Since the main thread is also the UI thread, the UI stops responding whenever its waiting for the function to return, making the user experience very bad. To avoid this, any time consuming operation should be executed on its own thread rather than the main thread. Lets see a simple example of a method created on another thread.

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        static void Main(string[] args){
            ThreadingApp _testObj = new ThreadingApp();
 
            //Declaring Two Objects for calling the parameterless and parametrized method
            Thread _tObj1 = new Thread(new ParameterizedThreadStart(_testObj.DoSomeWork));
            Thread _tObj2 = new Thread(new ThreadStart(_testObj.DoWork));
 
            //Calling the overloaded method
            _tObj1.Start("CustomParameter");
            //Calling the parameterless method
            _tObj2.Start();
 
        }
 
    class ThreadingApp{
        // Parameterless method executed on anothed
        public void DoWork(){
            Console.WriteLine("Executed On another thread");
        }
 
        public void DoSomeWork(object _name){
            Console.WriteLine("Executed on another thread. Paramter: " + _name);
        }
    }

The ability to pass parameters to methods on other threads is new in .NET 2.0. The delegate introduced for this is the ParametrizedThreadStart delegate which takes in an object parameter. Since its an object type, pretty much anything can be passed to the method. So creating new threads is pretty simple. But a word of caution here – Threading unless used carefully can introduce very hard to detect bugs in your system.

Multiple threads don’t cause any problem till the time each thread runs its own context not depending on shared resources or variables. The issues start when threads start to modify each others variables and access each others resources. Lets see a small example where multiple threads accessing the same variable can lead to unpredictable scenarios. In the below code two variables increment a class level variable and print the values before and after the incrementing. As you can see in the output below, it leads to a chaotic scenario where threads are misreading values and coming in each others way to access the variable.

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    class Program
    {
    int _value = 0;
    static void Main(string[] args){
        Program _prgm = new Program();
        for (int i = 0; i > 5; i++)
        {
            Thread _t1Obj = new Thread(new ThreadStart(_prgm.DoWork1));
            Thread _t2Obj = new Thread(new ThreadStart(_prgm.DoWork2));
 
            _t1Obj.Start();
            _t2Obj.Start();
        }
 
    }
 
    public void DoWork1()
    {
        Console.WriteLine("Thread1 start: " + _value);
        _value++;
        //Introduced a small sleep to bring some entropy in the system
        Thread.Sleep(10);
        Console.WriteLine("Thread1 End: " + _value);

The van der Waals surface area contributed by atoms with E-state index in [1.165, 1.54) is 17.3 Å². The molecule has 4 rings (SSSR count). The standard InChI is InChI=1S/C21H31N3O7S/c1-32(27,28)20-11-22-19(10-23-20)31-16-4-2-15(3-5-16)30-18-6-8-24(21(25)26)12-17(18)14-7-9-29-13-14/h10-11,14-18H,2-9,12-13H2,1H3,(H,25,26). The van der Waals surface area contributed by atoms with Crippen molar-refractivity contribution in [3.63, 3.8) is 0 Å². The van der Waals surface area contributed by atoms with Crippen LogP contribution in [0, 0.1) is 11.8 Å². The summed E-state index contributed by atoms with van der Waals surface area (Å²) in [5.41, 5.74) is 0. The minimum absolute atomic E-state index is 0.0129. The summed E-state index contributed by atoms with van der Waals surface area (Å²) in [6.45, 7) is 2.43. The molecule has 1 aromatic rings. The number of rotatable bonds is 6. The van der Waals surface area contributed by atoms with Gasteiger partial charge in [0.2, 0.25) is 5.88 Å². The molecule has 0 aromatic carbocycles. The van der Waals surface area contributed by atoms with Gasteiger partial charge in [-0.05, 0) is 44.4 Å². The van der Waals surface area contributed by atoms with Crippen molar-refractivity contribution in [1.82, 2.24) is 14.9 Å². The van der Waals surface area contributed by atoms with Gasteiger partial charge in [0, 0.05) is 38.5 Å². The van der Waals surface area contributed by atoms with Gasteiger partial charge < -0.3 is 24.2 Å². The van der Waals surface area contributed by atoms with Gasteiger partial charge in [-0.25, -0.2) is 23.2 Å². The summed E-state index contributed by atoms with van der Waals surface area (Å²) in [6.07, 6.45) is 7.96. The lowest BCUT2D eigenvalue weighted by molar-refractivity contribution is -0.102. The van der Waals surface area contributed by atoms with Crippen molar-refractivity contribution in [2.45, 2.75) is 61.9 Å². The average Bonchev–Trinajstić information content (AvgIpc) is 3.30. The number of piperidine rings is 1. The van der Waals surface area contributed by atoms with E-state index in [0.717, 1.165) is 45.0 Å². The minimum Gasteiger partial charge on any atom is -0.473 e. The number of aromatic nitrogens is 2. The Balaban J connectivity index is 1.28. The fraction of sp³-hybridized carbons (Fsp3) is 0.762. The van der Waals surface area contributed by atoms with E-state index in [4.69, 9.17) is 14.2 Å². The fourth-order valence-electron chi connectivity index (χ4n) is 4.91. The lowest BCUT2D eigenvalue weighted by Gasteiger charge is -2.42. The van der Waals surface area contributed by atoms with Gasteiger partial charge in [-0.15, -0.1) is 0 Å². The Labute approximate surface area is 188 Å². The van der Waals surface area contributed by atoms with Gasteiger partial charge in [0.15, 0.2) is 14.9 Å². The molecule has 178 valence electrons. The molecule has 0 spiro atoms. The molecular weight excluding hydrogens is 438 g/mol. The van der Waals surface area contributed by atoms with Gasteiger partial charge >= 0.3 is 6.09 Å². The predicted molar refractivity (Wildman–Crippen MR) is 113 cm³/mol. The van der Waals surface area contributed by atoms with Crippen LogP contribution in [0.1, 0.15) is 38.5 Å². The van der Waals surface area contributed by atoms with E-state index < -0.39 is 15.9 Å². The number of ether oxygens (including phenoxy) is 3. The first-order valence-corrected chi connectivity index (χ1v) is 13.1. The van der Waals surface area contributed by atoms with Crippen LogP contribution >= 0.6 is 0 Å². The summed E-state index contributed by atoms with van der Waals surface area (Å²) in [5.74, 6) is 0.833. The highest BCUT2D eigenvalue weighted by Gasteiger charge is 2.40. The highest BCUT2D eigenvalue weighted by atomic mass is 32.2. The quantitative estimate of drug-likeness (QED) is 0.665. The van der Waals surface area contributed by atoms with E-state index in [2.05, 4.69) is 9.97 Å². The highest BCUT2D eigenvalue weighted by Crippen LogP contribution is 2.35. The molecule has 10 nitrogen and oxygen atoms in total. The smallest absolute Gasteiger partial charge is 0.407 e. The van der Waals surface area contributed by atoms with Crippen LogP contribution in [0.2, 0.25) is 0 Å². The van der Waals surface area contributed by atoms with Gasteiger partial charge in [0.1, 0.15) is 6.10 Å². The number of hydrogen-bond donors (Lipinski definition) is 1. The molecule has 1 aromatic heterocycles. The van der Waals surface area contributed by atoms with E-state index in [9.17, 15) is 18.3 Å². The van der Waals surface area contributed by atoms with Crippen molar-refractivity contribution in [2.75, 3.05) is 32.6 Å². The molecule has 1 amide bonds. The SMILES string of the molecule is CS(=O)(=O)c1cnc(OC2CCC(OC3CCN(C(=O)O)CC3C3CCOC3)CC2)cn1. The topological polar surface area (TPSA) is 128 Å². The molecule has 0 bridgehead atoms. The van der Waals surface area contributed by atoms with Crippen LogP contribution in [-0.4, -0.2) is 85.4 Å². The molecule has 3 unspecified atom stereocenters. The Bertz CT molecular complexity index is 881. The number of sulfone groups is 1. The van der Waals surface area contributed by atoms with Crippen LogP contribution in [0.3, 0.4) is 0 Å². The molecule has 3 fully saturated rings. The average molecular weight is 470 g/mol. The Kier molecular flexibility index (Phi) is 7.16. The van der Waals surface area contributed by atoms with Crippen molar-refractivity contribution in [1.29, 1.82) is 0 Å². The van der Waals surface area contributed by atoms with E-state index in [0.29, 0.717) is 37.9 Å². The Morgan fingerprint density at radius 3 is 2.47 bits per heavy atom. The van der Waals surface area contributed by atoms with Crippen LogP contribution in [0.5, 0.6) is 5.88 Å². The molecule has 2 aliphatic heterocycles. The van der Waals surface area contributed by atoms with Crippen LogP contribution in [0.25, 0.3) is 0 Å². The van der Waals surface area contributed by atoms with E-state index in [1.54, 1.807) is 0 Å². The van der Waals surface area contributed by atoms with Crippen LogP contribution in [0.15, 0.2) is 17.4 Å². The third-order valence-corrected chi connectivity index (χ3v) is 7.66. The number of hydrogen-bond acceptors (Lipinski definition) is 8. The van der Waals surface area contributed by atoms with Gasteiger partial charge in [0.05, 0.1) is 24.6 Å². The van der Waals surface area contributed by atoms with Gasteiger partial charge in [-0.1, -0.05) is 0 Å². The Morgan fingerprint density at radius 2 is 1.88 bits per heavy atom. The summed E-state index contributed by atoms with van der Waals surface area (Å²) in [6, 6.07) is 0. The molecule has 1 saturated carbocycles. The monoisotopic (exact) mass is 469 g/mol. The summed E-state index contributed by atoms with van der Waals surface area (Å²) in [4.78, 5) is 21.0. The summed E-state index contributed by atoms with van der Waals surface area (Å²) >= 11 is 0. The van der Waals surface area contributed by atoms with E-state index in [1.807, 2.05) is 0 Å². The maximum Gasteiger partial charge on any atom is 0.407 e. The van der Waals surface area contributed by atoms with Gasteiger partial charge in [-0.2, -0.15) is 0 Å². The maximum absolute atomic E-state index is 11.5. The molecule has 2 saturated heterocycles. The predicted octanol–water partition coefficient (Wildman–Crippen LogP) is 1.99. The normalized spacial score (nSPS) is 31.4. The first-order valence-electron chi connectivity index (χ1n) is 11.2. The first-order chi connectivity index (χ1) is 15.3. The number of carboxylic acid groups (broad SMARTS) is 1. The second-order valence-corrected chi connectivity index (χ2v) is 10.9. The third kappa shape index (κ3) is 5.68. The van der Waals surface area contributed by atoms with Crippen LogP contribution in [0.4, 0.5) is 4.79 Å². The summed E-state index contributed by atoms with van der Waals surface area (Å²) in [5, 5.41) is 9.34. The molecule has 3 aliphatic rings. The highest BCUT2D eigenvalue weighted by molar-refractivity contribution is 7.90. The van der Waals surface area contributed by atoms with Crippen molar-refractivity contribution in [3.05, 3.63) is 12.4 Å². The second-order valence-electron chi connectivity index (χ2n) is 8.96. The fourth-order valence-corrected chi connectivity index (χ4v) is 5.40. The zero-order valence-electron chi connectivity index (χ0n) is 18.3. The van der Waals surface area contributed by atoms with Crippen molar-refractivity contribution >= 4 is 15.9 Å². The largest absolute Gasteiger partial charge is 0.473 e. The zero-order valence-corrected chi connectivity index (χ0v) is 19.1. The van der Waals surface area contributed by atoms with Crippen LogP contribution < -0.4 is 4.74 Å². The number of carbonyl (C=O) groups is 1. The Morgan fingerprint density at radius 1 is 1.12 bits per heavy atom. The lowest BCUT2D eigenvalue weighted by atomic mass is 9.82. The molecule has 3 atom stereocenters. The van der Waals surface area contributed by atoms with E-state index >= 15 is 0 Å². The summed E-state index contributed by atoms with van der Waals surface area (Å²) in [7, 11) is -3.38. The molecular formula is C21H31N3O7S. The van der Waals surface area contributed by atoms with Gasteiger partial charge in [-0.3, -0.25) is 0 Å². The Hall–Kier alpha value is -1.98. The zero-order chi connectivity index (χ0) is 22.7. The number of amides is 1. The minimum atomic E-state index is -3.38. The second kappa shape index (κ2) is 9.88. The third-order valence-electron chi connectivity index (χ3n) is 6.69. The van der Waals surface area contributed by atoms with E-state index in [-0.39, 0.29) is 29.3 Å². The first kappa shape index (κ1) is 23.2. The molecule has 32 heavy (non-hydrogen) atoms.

}
 
    public void DoWork2()
    {
        Console.WriteLine("Thread2 start: " + _value);
        _value++;
        Console.WriteLine("Thread2 End: " + _value);
    }
 
    }

When we see the output, it looks pretty haphazard. Its easy to see the threads are confused about execution and misreading the value of the variable.

The Monitor class can be used to synchronize threads in .NET. How it works is that it puts a lock on the currently executing code making all other threads wait before they can access the variables that current method has locked. The Monitor has two main static methods Monitor.Enter and Monitor.Exit for entering the lock and exiting from it. Apart from this there is also the Monitor.TryEnter which tries to gain ownership of the code block. If its not able to it returns false. This is very important since calling the Monitor.Exit for a block you dont have ownership of, would raise a SynchronizationLockException. However making sure to call Enter and Exit every time would get cumbersome for a developer and there are chances it might be forgotten. Here is where C# comes into rescue with the lock keyword. Enclosing the code within the lock block automatically does all the steps which are mentioned above.

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    static readonly object _lockObj = new object();
    public void DoWork1()
    {
        lock (_lockObj)
        {
            Console.WriteLine("Thread1 start: " + _value);
            _value++;
            //Introduced a small sleep to bring some entropy in the system
            Thread.Sleep(10);
            Console.WriteLine("Thread1 End: " + _value);
        }
    }

Enclosing the code within the lock block brings order back to the method execution and we can observe that that each thread waits for the other to complete before attempting to modify the variable. Here is the IL for the above method.

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.method public hidebysig instance void  DoWork1() cil managed
{
 
  IL_0000:  ldsfld     object ThreadingApp.Program::_lockObj
  IL_0005:  dup
  IL_0007:  call       void [mscorlib]System.Threading.Monitor::Enter(object)
  .try
  {
    //Our method logic removed for brevity
  }  // end .try
  finally
  {
    IL_0057:  ldloc.0
    IL_0058:  call       void [mscorlib]System.Threading.Monitor::Exit(object)
    IL_005d:  endfinally
  }  // end handler
  IL_005e:  ret
} // end of method Program::DoWork1

A very important point stressed time and again would be to make sure not to expose the locking object outside the class. If this is done, anyone can use the object to lock your methods and not release them while your application threads remain indefinitely waiting for the lock to be freed.

There are many other techniques for thread synchronization in .NET. I will be covering them in upcoming posts.